Almighty everlasting God, who in Thy beloved Son, King of the whole universe, has willed to restore all things anew; grant in Thy mercy that all the families of nations, rent asunder by the wound of sin, may be subjected to His most gentle rule.

Through Christ, God has willed to restore all things – Instaurare omnia, according to the expression of St Paul in the first chapter of the epistle to the Ephesians, text which became the motto of Pope St Pius X. To restore all things under one head, that is Christ. That is why Christ came. He is the one head of the human race, the one Lord whom all must acknowledge and obey. If all do so, they find themselves in a society that is restored, that is brought together in unity and harmony. The oration then points out that it is due to its failure to do precisely that, that there is division. The nations are rent asunder, they are torn apart, from each other and within themselves, because they do not submit, as a whole, to the sovereignty of Christ.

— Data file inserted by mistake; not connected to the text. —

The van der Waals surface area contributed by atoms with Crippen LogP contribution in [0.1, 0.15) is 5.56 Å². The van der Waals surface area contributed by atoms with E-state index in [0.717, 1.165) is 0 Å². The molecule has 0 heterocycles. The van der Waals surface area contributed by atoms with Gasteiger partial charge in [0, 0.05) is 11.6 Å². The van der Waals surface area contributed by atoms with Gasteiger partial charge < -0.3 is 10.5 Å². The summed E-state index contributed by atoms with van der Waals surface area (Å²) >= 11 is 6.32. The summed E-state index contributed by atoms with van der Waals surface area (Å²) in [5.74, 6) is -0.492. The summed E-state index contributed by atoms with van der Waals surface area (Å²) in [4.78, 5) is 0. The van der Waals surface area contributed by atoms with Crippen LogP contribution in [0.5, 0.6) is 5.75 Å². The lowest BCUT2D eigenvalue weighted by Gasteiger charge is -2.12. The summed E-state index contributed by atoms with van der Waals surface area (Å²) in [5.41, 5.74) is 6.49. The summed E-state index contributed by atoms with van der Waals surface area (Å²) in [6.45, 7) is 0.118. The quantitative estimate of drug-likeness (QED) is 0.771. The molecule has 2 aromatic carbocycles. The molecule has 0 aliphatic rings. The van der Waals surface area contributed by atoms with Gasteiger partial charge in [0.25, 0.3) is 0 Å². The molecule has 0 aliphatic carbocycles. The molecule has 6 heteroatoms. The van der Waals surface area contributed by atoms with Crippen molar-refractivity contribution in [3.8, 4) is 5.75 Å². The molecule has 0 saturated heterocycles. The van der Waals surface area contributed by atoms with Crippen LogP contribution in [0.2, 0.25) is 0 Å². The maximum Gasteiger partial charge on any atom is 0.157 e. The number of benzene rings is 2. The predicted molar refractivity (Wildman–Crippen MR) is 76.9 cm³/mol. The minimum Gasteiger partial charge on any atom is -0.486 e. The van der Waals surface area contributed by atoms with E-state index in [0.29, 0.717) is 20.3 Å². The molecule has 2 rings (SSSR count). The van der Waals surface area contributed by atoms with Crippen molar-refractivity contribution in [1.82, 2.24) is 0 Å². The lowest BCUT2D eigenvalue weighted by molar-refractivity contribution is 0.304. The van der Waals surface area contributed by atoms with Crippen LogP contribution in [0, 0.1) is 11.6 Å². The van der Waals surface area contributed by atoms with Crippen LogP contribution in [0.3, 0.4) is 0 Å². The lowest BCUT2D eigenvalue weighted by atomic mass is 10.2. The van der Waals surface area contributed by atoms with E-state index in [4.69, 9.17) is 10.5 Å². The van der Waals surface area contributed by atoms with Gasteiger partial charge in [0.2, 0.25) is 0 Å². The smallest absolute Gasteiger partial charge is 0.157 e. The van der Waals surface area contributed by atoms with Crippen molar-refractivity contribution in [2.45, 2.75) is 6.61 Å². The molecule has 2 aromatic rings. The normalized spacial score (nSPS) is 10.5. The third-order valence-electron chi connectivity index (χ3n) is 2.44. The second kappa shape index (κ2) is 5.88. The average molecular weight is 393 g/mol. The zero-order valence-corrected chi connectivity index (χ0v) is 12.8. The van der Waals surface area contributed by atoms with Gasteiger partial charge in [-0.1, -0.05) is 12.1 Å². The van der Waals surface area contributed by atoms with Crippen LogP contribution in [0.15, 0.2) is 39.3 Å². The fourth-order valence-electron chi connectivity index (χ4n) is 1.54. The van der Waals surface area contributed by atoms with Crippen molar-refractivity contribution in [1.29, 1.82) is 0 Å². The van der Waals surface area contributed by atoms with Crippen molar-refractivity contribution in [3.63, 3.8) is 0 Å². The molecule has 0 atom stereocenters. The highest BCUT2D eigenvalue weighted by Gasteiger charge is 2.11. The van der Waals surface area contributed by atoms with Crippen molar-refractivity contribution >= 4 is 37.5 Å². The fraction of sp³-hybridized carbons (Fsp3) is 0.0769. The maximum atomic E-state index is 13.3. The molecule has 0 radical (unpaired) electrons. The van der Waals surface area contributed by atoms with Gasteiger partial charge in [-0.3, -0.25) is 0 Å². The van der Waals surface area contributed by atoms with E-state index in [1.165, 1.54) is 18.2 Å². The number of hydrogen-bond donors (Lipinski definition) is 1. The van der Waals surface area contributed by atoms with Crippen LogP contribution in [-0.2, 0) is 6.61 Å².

Sin is what dislocates individuals. A person who is abandoned to sin lives a sort of spiritual schizophrenia, constantly drawn by nature and grace to the sweet rule of Christ, but always running away and seeking to break the bonds which unite her to her only hope of peace. Sin is what dislocates families. A family in which the members are living in sin, runs the risk of becoming divided, for only the truth and virtue can unite. Sin is what dislocates nations. A nation in which the pursuit of virtue is not taken seriously, in which vice is not only left a free hand, but is sanctioned by law, is torn asunder, and even if it maintains for a time a certain cohesion, that superficial union will one day be dissolved, leaving it in a state of anarchy.